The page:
- Chinma took Contemporary Poetry with Professor Eunsong Kim which explored readings that Chinma still uses today. She learned how poetry and art can affect real change, like through the Black Arts Movement.
- Chinma is co-president of Our Voices: Women of Color, which is run through the Social Justice Resource Center and the Center for Intercultural Engagement and allows her to facilitate vital conversations.
- Through Our Voices: Women of Color, Chinma attended Northeastern’s EMPOWER conference for students of color in 2019, where she gave a presentation about intersectionality.
- In her second year, Chinma took Intro to Law, Policy, and Society with Professor Daniel Urman, which gave her the chance to explore the intersection between current events and law, furthering her interest...
- Yasser was in the Foundation Year program at Northeastern. The program was a rigorous deep dive into core subject classes that helped Yasser bridge the gap between the high school and college experiences.
- Initially indecisive, Yasser’s interest in traveling and experience exploring different religious texts in high school led him to a double major in international affairs and religious studies.
- Yasser took Issues in Cities and Suburbs with Professor Erin Graves in Fall 2018. As someone deeply invested in urban life, he found the course was an enlightening look at the problems endemic to cities.
- Yasser’s first co-op was at the Boston Beer Company as a Program Operations and Event Assistant. He worked on inventory, public relations, directed brewery events, and maintained workspace organization.
- Yasser went on a Dialogue of Civilizations to Europe in Summer 2019 and took Engineering Principles in Nature with Professor Sandra Shefelbine.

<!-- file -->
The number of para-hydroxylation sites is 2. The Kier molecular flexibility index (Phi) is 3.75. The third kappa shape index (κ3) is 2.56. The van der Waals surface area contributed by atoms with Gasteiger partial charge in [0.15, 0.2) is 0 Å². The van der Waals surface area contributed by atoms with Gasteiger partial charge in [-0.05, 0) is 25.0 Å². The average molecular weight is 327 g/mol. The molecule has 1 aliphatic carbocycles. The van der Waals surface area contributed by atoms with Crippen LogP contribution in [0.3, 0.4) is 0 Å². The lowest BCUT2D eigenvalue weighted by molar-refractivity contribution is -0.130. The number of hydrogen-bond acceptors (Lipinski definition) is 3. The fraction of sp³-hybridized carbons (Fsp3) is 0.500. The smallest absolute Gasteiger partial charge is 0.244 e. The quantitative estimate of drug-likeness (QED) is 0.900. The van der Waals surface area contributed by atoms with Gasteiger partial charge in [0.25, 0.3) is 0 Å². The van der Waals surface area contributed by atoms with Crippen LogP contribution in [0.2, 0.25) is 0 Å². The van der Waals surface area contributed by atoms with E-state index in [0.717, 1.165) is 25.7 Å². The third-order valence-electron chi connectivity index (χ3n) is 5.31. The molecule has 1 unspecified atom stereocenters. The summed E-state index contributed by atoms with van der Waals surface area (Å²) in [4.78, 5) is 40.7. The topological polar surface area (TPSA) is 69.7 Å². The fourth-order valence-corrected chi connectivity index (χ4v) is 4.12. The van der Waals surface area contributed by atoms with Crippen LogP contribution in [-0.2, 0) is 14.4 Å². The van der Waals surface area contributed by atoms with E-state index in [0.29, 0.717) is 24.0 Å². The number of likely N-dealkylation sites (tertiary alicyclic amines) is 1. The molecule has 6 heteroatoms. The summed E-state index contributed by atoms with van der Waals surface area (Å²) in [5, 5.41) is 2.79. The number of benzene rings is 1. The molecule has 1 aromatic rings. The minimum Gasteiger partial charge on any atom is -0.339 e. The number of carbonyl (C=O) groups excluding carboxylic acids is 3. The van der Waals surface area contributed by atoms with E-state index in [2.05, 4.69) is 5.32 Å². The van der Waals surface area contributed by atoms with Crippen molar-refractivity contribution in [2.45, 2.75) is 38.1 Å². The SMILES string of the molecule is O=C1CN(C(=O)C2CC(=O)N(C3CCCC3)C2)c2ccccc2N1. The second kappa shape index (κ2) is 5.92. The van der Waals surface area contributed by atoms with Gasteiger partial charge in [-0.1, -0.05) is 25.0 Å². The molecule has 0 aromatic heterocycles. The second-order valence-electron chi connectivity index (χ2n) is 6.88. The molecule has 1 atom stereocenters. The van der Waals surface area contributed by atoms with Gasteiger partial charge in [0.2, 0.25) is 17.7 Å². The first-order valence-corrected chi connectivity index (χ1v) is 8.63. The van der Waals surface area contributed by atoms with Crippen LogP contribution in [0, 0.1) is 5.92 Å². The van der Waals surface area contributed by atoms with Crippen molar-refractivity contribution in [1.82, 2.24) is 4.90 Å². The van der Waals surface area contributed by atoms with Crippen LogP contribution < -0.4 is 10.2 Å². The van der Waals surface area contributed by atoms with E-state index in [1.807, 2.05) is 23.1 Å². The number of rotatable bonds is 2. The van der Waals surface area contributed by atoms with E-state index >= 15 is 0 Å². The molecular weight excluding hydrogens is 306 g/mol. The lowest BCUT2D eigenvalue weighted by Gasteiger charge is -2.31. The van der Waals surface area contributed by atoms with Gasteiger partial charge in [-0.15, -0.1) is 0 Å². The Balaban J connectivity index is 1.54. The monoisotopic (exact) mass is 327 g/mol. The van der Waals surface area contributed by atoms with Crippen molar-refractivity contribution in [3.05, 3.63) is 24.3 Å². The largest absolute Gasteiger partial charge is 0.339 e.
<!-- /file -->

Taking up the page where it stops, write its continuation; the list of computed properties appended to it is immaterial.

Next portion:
- Yasser implemented and maintained community gardens all over Boston on deserted plots of land during his time as the Northeastern Campus Director for the campus’ United Nations Millennium Fellowship.
- Yasser began working at the Food Project and at a farm in Dorchester, he maintained the farm, harvested crops, distributed produce through donations and food markets, and worked on overall logistics...
Benjamin Cooper Gould
- Cooper’s dialogue, Challenges in Coastal Sustainability, and the course Ethics and Evolutionary games with Prof. Smead have been very impactful to him.
- As part of a class with Prof. Kelting on harm and aid he was able to write and submit real anti-racist curriculum for pre-schools in Boston.
- Cooper has been a PPE Peer Mentor, and he has also served as the PPE representative on the CSSH Student Advisory Council for three years.
- Cooper spent much of the summer in 2019 in Hong Kong and Malaysia on dialogue, exploring challenges for coastal sustainability.
- Cooper has had two co-ops, the first at Boston After School & Beyond, and the second at Dynasty Financial Partners, in New York City.
- He has conducted independent research projects with the Marine Science Center, for which he received a grant, as well as in philosophy.
- After graduation, Cooper is hoping to specialize in education justice, first by pursuing a Master’s in Education before teaching, and ultimately going into policy...